Tesla filed a lawsuit against Alex Khatilov, one of his former employees, in a California court. The company accuses the computer engineer of having stole more than 26,000 sensitive files between the time he was hired and the time he was discharged CNBC.
A case of industrial espionage?
In its complaint, Tesla said it discovered on January 6th that Alex Khatilov had downloaded sensitive files to his devices and personal Dropbox. The computer engineer would have collected illegally between December 31, 2020 and January 4, 2021 over 26,000 files.
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Files that, according to Tesla “Have nothing to do with his responsibility” and that relate to manufacturing and marketing processes. In particular, the company believes that this information could be used by competitors to ” Build a similar automated system in a fraction of the time and with a fraction of the money Tesla spent building it “. Alex Khatilov, for his part, defended himself against the New York Post to confirm that These files were accidentally uploaded to his Dropboxwhen he tried to back up a folder on his computer. “I’ve worked in this sector for 20 years. I know what sensitive documents are and I’ve never tried to access or steal them.”explained the computer engineer.
A line of defense that Tesla rejected. In its complaint, the company said it had videoconferenced Alex Khatilov as soon as it heard of these downloads. During the interview, The man reportedly refused to allow access to his computer to the company’s investigators and would have been seen ” Hurry to erase information from his computer “. Tesla says it asked the IT technician to log into his Dropbox account “The same confidential Tesla files that were displayed on his laptop were still available through his cloud storage account.”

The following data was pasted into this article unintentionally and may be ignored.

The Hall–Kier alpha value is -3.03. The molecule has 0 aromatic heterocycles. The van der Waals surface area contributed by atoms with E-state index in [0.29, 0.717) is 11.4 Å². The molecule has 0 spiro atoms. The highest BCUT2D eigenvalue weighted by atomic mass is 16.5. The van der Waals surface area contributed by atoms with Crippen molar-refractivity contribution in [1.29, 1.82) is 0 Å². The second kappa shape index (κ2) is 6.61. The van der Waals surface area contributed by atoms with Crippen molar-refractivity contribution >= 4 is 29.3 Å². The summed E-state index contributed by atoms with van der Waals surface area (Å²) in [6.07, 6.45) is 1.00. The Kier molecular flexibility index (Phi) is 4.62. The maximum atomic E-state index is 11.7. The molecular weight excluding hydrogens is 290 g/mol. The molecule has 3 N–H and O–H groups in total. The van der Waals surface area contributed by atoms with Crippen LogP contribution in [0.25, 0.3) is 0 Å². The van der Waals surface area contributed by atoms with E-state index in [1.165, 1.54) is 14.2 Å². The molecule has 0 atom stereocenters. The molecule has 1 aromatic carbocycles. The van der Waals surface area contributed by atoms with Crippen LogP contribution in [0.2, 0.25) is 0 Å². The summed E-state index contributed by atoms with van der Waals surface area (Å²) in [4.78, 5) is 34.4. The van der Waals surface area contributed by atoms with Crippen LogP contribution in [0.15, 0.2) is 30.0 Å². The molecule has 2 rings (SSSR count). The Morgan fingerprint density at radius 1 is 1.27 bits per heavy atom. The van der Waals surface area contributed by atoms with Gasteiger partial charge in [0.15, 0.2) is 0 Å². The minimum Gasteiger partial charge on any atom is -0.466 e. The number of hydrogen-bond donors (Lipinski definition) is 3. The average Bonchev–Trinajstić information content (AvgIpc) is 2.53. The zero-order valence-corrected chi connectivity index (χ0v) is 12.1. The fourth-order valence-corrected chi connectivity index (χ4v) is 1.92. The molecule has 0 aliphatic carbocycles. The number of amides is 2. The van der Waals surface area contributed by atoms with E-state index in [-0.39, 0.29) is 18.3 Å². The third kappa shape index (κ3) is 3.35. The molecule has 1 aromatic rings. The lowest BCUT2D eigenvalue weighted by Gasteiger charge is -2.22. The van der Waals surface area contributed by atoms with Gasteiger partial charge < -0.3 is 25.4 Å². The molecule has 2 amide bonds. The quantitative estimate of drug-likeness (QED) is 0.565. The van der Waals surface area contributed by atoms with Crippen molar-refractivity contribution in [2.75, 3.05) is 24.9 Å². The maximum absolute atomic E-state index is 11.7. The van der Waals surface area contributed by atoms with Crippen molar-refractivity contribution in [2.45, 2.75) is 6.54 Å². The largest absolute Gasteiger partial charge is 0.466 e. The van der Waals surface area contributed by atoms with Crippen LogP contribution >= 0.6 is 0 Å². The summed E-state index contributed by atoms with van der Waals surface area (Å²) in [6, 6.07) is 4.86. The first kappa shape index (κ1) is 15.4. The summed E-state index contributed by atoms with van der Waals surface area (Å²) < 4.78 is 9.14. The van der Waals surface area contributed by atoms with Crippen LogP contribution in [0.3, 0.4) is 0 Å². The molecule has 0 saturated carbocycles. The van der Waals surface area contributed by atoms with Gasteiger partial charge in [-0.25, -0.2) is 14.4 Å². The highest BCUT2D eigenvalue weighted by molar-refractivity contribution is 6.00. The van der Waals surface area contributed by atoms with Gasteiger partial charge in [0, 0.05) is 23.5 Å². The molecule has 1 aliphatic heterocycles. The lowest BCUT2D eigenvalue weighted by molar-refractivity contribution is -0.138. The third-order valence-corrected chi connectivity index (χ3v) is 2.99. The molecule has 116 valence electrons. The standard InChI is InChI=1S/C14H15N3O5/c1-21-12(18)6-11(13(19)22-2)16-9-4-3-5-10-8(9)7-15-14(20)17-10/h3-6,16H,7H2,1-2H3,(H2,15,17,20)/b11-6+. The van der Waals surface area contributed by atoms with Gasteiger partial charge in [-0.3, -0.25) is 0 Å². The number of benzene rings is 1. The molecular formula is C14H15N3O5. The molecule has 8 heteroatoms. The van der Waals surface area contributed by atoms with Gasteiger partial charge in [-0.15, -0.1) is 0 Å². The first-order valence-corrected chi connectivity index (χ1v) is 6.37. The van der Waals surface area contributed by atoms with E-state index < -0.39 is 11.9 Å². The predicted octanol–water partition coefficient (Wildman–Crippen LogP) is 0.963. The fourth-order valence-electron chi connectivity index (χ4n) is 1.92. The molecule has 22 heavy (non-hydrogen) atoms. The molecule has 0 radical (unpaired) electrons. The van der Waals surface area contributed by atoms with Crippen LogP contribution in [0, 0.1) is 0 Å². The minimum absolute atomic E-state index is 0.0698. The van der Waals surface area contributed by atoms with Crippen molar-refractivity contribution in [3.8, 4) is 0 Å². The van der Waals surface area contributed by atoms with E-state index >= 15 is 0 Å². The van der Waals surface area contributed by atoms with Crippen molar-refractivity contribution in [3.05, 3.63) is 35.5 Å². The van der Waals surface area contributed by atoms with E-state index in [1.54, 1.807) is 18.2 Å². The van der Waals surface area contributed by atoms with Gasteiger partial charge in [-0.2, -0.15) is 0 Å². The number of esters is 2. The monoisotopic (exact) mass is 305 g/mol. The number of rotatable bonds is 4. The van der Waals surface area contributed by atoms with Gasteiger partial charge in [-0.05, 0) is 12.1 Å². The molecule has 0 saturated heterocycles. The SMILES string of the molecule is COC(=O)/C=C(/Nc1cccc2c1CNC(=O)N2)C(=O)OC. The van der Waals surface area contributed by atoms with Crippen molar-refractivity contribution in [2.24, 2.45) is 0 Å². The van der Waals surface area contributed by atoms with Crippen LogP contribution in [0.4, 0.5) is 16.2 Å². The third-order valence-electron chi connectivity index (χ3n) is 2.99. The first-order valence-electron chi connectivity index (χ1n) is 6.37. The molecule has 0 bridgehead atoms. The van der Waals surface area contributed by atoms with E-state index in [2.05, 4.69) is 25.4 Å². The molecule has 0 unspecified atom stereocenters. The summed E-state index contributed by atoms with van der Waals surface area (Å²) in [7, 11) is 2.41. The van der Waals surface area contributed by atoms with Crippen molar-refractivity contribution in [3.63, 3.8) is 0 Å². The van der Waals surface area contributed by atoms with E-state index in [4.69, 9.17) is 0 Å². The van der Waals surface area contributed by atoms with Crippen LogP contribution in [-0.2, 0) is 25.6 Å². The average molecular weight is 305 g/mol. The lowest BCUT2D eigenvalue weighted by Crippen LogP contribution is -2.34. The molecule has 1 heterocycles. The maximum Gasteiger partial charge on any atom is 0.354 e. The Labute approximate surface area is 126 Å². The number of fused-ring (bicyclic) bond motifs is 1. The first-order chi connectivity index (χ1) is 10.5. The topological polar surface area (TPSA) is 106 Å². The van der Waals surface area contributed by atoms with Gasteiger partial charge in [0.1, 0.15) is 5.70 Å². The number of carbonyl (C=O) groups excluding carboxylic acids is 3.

Tesla won’t let go of anything
For Tesla, this case is anything but a first. In the past, the manufacturer, which specializes in electric vehicles, had to file a complaint against former employees in order to protect its data. For example, last December the company signed a contract with Martin Tripp, a former employee who admitted to having disclosed confidential information to a journalist.
Tesla had previously sued the startup Zoox in 2019 and accused four of the latter’s employees – who had previously worked at Tesla – of stealing confidential documents. That same year, Guangzhi Cao, a former Elon Musk employee, was also prosecuted for uploading the autopilot code to his iCloud. The case is still ongoing.